The environmental governance gap: how robust are the interim measures?

Published 29/11/2022   |   Reading Time minutes

Since the outcome of the EU referendum, there has been widespread concern across the environment sector about gaps in environmental governance post-EU exit. The sector fears this ‘governance gap’ could lead to environmental damage with limited mechanisms for holding the Welsh Government to account.

The UK has departed from the EU’s environmental governance system

EU institutions monitor Member States’ implementation of EU environmental law. They receive and consider citizens’ complaints and can take enforcement action against Member States breaching those laws, including issuing fines. The European Commission and the Court of Justice of the EU (CJEU) have played a significant role in governing the implementation of EU derived environmental laws across the UK and resolving cross-border environmental disputes between the UK and other Member States. Our Senedd Research briefing provides more detail.

Stakeholders are concerned about the governance gap, criticising Welsh Government progress

In 2018, the previous Welsh Government committed to “take the first proper legislative opportunity to … close the governance gap”. However, no legislation was brought forward. The current government’s legislative programme includes no commitment to introduce such legislation. This has prompted stakeholders to say Wales has “the weakest environmental governance structures in western Europe”.

The governance gap was an area of concern for the Fifth Senedd’s Climate Change, Environment and Rural Affairs Committee. The newly formed Sixth Senedd agreed a motion to recognise “the need to close the environmental governance gap created by our departure from the EU”. It called on the Welsh Government to “legislate to establish an independent environmental governance body for Wales”.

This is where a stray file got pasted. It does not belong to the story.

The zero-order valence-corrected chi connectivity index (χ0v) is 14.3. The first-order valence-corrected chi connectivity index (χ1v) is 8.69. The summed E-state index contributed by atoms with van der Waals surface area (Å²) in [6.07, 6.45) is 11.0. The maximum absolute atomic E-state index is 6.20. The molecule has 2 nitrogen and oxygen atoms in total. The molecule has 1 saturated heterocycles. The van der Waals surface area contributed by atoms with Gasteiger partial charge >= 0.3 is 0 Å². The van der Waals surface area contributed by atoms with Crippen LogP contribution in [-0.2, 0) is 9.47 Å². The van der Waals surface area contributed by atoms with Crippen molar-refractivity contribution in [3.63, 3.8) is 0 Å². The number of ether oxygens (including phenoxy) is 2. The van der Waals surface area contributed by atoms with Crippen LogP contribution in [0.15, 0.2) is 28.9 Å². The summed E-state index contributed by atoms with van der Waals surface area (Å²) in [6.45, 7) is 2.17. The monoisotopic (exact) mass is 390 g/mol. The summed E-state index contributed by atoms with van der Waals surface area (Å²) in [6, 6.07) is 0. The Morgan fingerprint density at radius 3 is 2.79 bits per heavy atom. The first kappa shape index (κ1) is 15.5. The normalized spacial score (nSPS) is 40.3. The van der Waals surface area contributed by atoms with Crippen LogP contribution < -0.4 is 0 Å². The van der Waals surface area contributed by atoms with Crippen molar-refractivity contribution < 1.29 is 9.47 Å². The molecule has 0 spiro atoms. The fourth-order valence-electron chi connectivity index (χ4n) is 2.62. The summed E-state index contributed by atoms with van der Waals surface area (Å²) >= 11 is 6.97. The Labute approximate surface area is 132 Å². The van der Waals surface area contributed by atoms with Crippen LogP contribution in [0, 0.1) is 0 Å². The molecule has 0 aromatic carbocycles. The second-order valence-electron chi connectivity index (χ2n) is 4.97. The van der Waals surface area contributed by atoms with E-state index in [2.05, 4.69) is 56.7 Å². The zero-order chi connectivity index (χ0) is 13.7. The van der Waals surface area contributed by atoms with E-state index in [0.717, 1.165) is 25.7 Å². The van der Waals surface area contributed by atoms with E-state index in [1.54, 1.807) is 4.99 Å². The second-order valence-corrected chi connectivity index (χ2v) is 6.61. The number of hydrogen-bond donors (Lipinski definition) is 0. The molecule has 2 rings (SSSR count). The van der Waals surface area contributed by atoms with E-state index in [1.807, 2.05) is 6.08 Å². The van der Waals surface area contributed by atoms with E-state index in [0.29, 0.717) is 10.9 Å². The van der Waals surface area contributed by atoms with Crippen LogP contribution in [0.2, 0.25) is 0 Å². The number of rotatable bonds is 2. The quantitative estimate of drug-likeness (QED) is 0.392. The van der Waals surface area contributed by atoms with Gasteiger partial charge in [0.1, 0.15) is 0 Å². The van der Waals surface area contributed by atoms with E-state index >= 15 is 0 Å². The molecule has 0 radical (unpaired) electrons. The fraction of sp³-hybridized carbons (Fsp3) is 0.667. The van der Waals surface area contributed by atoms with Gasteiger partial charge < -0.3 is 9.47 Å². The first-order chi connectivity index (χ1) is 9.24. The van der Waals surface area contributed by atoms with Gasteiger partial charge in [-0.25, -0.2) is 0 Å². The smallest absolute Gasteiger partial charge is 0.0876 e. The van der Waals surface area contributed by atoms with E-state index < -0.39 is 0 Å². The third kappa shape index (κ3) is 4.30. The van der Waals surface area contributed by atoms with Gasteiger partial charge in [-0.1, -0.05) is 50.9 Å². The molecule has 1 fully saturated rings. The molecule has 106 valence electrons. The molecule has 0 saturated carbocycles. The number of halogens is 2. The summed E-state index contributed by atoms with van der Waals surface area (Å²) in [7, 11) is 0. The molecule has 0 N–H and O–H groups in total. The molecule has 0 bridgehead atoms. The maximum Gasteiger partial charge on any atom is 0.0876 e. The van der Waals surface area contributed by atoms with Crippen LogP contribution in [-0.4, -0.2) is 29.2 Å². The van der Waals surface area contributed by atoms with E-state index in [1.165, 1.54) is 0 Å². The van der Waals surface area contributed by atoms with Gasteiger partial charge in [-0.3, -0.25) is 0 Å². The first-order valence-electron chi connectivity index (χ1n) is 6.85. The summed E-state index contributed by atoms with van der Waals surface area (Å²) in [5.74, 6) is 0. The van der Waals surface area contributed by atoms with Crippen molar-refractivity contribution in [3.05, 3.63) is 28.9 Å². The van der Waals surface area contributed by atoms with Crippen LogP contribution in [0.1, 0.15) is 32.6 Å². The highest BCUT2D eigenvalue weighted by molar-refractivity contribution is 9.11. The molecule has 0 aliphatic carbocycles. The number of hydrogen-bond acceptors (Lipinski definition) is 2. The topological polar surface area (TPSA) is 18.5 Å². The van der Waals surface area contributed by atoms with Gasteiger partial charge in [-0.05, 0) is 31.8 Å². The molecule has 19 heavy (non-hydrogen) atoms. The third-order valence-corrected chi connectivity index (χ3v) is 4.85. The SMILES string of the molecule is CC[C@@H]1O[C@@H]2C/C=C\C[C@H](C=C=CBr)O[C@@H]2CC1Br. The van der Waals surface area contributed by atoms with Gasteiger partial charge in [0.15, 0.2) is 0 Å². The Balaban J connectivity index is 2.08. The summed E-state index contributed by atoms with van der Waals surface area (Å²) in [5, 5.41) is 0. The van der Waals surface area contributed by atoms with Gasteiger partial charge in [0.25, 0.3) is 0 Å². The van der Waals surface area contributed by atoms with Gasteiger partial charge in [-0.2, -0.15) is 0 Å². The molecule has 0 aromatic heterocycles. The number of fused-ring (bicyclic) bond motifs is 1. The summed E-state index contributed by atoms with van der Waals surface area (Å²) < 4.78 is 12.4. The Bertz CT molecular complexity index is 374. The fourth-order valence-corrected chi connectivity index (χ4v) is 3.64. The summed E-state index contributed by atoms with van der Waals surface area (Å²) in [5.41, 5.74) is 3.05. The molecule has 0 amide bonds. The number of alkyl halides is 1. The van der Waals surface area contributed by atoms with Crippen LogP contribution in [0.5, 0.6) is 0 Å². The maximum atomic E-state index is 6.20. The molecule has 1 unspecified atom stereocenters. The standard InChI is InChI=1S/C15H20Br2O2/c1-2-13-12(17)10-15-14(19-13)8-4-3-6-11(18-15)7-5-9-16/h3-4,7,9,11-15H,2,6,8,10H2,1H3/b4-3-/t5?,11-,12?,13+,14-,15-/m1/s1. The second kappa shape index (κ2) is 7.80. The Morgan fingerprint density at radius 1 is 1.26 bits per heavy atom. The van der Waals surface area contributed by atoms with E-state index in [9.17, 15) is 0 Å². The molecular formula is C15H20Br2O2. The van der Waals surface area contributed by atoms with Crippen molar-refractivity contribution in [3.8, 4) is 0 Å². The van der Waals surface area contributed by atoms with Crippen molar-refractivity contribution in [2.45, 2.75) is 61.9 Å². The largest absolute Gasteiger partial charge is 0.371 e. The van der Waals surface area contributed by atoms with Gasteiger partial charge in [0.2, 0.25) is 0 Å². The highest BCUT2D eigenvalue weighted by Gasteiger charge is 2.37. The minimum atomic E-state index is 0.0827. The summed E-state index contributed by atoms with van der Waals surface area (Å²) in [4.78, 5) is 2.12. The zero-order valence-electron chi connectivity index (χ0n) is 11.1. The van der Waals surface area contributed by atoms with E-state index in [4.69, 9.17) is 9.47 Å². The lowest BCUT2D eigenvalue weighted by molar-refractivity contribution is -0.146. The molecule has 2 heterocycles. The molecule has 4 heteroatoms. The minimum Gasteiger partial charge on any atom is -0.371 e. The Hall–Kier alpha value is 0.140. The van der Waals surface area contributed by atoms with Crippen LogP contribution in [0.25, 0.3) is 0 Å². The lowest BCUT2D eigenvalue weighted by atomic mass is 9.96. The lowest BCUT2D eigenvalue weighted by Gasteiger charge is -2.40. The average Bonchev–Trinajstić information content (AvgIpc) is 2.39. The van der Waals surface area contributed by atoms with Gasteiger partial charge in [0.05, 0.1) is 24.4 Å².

The other UK nations now have statutory oversight bodies up and running. For example, the Office for Environmental Protection (OEP) in England published a challenging report to UK Government on delivery of its 25 Year Environment Plan.

The Welsh Government has established interim measures

In order to bridge the gap before the implementation of permanent environmental governance arrangements, the Welsh Government established interim environmental protection measures, headed by an Interim Environmental Protection Assessor (‘the Interim Assessor’).

The Welsh Government appointed Dr Nerys Llewelyn Jones as Interim Assessor.  She took up the post on 1 March 2021 for a two year period (with the possibility to extend by another year) “… during which time the Welsh Government will develop a permanent environmental governance oversight body”.

The Interim Assessor’s role is to consider the “functioning of environmental law”. Her strategic objectives are to:

  • provide a service to the public that allows them to submit information about the functioning of environmental law in Wales;
  • through reports, advise the Welsh Ministers on any action that may be required; and
  • contribute to the development of the permanent approach to environmental governance in Wales.

She does not have the legal authority to receive and address complaints regarding breaches of environmental law. To bring a challenge on compliance with environmental law the Welsh Government is advising citizens to pursue existing means of domestic redress like judicial review.

Stakeholders have highlighted these interim measures are far from the EU’s environmental governance system, or what would be desirable under a domestic body.